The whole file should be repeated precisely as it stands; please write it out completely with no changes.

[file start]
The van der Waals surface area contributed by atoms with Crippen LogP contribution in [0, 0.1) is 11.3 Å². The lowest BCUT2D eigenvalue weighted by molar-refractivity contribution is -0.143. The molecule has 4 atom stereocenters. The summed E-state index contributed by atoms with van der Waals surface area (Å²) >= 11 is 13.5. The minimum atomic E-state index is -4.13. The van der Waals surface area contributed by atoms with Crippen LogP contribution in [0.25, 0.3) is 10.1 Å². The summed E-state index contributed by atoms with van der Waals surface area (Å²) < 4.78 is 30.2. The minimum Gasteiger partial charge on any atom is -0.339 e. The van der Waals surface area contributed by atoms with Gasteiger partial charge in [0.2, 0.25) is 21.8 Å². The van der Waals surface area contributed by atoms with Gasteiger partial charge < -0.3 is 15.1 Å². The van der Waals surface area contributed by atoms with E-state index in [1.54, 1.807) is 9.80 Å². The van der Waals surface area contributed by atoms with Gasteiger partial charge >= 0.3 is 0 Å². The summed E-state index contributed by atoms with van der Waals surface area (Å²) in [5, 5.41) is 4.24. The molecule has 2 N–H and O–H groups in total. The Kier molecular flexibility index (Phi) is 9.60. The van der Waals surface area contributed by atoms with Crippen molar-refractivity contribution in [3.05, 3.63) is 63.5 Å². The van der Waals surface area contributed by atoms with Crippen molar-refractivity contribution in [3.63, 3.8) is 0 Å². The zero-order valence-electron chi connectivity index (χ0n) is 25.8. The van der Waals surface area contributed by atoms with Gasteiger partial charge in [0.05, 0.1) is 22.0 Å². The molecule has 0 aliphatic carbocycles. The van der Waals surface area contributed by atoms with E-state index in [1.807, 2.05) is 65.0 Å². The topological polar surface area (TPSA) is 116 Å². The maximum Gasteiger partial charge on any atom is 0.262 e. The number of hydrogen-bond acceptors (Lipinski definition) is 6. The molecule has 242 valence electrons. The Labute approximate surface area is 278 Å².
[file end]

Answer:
The van der Waals surface area contributed by atoms with Crippen LogP contribution in [0, 0.1) is 11.3 Å². The lowest BCUT2D eigenvalue weighted by molar-refractivity contribution is -0.143. The molecule has 4 atom stereocenters. The summed E-state index contributed by atoms with van der Waals surface area (Å²) >= 11 is 13.5. The minimum atomic E-state index is -4.13. The van der Waals surface area contributed by atoms with Crippen LogP contribution in [0.25, 0.3) is 10.1 Å². The summed E-state index contributed by atoms with van der Waals surface area (Å²) < 4.78 is 30.2. The minimum Gasteiger partial charge on any atom is -0.339 e. The van der Waals surface area contributed by atoms with Gasteiger partial charge in [0.2, 0.25) is 21.8 Å². The van der Waals surface area contributed by atoms with Gasteiger partial charge < -0.3 is 15.1 Å². The van der Waals surface area contributed by atoms with E-state index in [1.54, 1.807) is 9.80 Å². The van der Waals surface area contributed by atoms with Gasteiger partial charge >= 0.3 is 0 Å². The summed E-state index contributed by atoms with van der Waals surface area (Å²) in [5, 5.41) is 4.24. The molecule has 2 N–H and O–H groups in total. The Kier molecular flexibility index (Phi) is 9.60. The van der Waals surface area contributed by atoms with Crippen molar-refractivity contribution in [3.05, 3.63) is 63.5 Å². The van der Waals surface area contributed by atoms with Crippen molar-refractivity contribution in [3.63, 3.8) is 0 Å². The zero-order valence-electron chi connectivity index (χ0n) is 25.8. The van der Waals surface area contributed by atoms with Gasteiger partial charge in [0.05, 0.1) is 22.0 Å². The molecule has 0 aliphatic carbocycles. The van der Waals surface area contributed by atoms with E-state index in [1.807, 2.05) is 65.0 Å². The topological polar surface area (TPSA) is 116 Å². The maximum Gasteiger partial charge on any atom is 0.262 e. The number of hydrogen-bond acceptors (Lipinski definition) is 6. The molecule has 242 valence electrons. The Labute approximate surface area is 278 Å².